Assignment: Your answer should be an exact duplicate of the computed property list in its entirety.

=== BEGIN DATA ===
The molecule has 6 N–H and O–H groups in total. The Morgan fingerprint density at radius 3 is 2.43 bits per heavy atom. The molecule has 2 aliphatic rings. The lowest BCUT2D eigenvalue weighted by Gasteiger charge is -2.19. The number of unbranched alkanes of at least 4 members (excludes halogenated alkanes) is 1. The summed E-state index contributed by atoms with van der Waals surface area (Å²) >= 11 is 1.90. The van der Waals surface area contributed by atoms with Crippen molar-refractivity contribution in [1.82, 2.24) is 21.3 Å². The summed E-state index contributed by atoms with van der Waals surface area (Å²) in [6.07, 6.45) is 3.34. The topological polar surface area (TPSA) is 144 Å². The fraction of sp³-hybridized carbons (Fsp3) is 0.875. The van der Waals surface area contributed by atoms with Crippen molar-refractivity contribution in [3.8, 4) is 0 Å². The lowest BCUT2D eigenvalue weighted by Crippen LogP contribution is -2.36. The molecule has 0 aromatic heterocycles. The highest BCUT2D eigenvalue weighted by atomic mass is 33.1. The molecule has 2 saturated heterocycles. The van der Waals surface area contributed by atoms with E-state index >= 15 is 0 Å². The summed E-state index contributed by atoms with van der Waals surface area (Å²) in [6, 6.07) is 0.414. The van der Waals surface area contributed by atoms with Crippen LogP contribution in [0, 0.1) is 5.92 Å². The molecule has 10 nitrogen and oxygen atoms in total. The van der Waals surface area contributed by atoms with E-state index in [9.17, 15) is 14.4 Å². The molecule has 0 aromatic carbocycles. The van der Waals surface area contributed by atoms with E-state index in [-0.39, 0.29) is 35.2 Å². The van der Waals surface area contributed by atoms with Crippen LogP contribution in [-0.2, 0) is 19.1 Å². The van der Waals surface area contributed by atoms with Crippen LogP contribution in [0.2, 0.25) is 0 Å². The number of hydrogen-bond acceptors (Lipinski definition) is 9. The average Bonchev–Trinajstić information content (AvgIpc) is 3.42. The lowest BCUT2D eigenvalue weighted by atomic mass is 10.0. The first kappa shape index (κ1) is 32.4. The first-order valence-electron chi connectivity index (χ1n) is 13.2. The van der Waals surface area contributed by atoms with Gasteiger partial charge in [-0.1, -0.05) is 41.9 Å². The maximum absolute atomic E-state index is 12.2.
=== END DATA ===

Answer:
The molecule has 6 N–H and O–H groups in total. The Morgan fingerprint density at radius 3 is 2.43 bits per heavy atom. The molecule has 2 aliphatic rings. The lowest BCUT2D eigenvalue weighted by Gasteiger charge is -2.19. The number of unbranched alkanes of at least 4 members (excludes halogenated alkanes) is 1. The summed E-state index contributed by atoms with van der Waals surface area (Å²) >= 11 is 1.90. The van der Waals surface area contributed by atoms with Crippen molar-refractivity contribution in [1.82, 2.24) is 21.3 Å². The summed E-state index contributed by atoms with van der Waals surface area (Å²) in [6.07, 6.45) is 3.34. The topological polar surface area (TPSA) is 144 Å². The fraction of sp³-hybridized carbons (Fsp3) is 0.875. The van der Waals surface area contributed by atoms with Crippen molar-refractivity contribution in [3.8, 4) is 0 Å². The lowest BCUT2D eigenvalue weighted by Crippen LogP contribution is -2.36. The molecule has 0 aromatic heterocycles. The highest BCUT2D eigenvalue weighted by atomic mass is 33.1. The molecule has 2 saturated heterocycles. The van der Waals surface area contributed by atoms with E-state index >= 15 is 0 Å². The summed E-state index contributed by atoms with van der Waals surface area (Å²) in [6, 6.07) is 0.414. The van der Waals surface area contributed by atoms with Crippen LogP contribution in [0, 0.1) is 5.92 Å². The molecule has 10 nitrogen and oxygen atoms in total. The van der Waals surface area contributed by atoms with E-state index in [9.17, 15) is 14.4 Å². The molecule has 0 aromatic carbocycles. The van der Waals surface area contributed by atoms with E-state index in [-0.39, 0.29) is 35.2 Å². The van der Waals surface area contributed by atoms with Crippen LogP contribution in [-0.2, 0) is 19.1 Å². The van der Waals surface area contributed by atoms with Crippen LogP contribution in [0.2, 0.25) is 0 Å². The number of hydrogen-bond acceptors (Lipinski definition) is 9. The average Bonchev–Trinajstić information content (AvgIpc) is 3.42. The lowest BCUT2D eigenvalue weighted by atomic mass is 10.0. The first kappa shape index (κ1) is 32.4. The first-order valence-electron chi connectivity index (χ1n) is 13.2. The van der Waals surface area contributed by atoms with Gasteiger partial charge in [-0.1, -0.05) is 41.9 Å². The maximum absolute atomic E-state index is 12.2.